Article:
The Texas Revolution involved the U.S. State of Texas, then part of Mexico, and the Mexicans themselves, led by Santa Anna.
The Revolution was years in the making. The U.S. had longed to acquire Texas, but had given up its claims in 1819 in the Adams-Onis Treaty with Spain, in exchange for Florida. However, Mexico declared independence from Spain in 1822 and seized Texas, but the Americans were eager to gain more territory. Americans soon settled in Texas, but Mexico’s anti-slavery laws angered the slave-holding settlers.
Eventually, in 1835, Texas officially rebelled against Mexico’s government under President Antonio Lopez de Santa Anna. There were many operations during this war, but probably the most notable is the Battle of the Alamo, fought in March of 1836. The Mexicans had about 2,500 soldiers when they began the attack on March 6, and the Texans had between 180 and 250 soldiers, none of whom survived the battle. Among these able men were William Travis, James Bowie (yes, the guy who has that knife named after him), and the famous American, Davy Crockett. Between 400-600 Mexicans were killed during the battle, a relatively high casualty figure, and massacred the Texans, going as far as shooting their dead bodies.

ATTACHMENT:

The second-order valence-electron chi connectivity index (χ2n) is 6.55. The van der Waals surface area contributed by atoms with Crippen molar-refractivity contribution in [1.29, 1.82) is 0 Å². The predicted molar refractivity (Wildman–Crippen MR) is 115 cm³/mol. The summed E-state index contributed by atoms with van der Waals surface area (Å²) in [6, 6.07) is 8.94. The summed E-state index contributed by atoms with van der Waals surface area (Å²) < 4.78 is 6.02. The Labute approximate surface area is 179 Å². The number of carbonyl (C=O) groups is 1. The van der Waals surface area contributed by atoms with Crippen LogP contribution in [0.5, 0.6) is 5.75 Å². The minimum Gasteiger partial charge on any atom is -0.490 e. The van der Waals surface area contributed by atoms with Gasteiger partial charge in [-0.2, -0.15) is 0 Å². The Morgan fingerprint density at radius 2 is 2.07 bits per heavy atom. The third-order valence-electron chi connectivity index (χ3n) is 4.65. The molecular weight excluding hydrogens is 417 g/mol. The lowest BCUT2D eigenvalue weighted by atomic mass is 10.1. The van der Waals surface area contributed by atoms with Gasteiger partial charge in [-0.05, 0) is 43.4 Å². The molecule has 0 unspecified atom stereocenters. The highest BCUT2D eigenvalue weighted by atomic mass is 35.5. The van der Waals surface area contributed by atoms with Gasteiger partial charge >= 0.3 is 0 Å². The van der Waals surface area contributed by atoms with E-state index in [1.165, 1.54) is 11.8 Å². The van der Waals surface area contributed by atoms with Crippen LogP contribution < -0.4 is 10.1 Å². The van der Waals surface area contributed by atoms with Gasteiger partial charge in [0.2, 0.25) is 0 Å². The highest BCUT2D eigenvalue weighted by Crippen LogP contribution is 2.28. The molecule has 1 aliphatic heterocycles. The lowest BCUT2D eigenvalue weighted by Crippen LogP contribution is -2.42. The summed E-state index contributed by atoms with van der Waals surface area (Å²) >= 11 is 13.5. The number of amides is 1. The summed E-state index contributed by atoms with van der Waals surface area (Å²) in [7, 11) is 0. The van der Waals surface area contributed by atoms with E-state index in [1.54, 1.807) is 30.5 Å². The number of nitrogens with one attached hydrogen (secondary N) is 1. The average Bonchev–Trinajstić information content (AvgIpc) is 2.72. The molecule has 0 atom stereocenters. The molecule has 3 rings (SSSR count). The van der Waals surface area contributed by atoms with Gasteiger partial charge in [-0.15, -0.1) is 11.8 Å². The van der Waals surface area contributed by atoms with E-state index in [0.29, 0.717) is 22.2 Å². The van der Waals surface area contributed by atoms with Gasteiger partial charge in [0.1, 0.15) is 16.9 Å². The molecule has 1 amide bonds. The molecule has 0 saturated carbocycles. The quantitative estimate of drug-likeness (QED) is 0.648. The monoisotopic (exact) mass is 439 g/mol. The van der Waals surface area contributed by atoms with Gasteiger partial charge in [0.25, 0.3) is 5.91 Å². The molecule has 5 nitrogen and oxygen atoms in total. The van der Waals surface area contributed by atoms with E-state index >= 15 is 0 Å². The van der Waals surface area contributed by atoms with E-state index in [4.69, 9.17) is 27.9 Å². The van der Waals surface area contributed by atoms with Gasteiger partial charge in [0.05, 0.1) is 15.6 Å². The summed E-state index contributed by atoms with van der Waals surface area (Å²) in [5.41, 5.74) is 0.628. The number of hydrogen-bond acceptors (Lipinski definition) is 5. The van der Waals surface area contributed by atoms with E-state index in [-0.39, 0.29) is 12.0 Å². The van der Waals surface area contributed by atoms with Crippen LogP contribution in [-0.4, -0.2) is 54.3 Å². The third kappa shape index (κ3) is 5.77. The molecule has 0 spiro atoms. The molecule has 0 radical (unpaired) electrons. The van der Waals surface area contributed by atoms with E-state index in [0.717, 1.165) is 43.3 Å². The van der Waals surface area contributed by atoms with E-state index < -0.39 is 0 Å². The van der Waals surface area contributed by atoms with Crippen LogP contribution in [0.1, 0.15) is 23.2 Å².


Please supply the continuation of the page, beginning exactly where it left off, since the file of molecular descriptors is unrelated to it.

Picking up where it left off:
At the Battle of San Jacinto in April of 1836, The Texans won their independence, shouting cries of “Remember the Alamo!”, and captured many Mexicans, including Santa Anna himself, and forced him to sign a treaty allowing for Texan Independence. Samuel Houston, the leader of the Texans, was himself wounded during the battle, but came out on top.
The heroism of the Texans will never be forgotten, but the results of this war came with a price: Americans divided over whether to accept Texas as a state or leave it an independent country, but the slaveholding south ensured that Texas was admitted as a state in 1845, leading to the Mexican-American war of 1846, and also the American Civil War.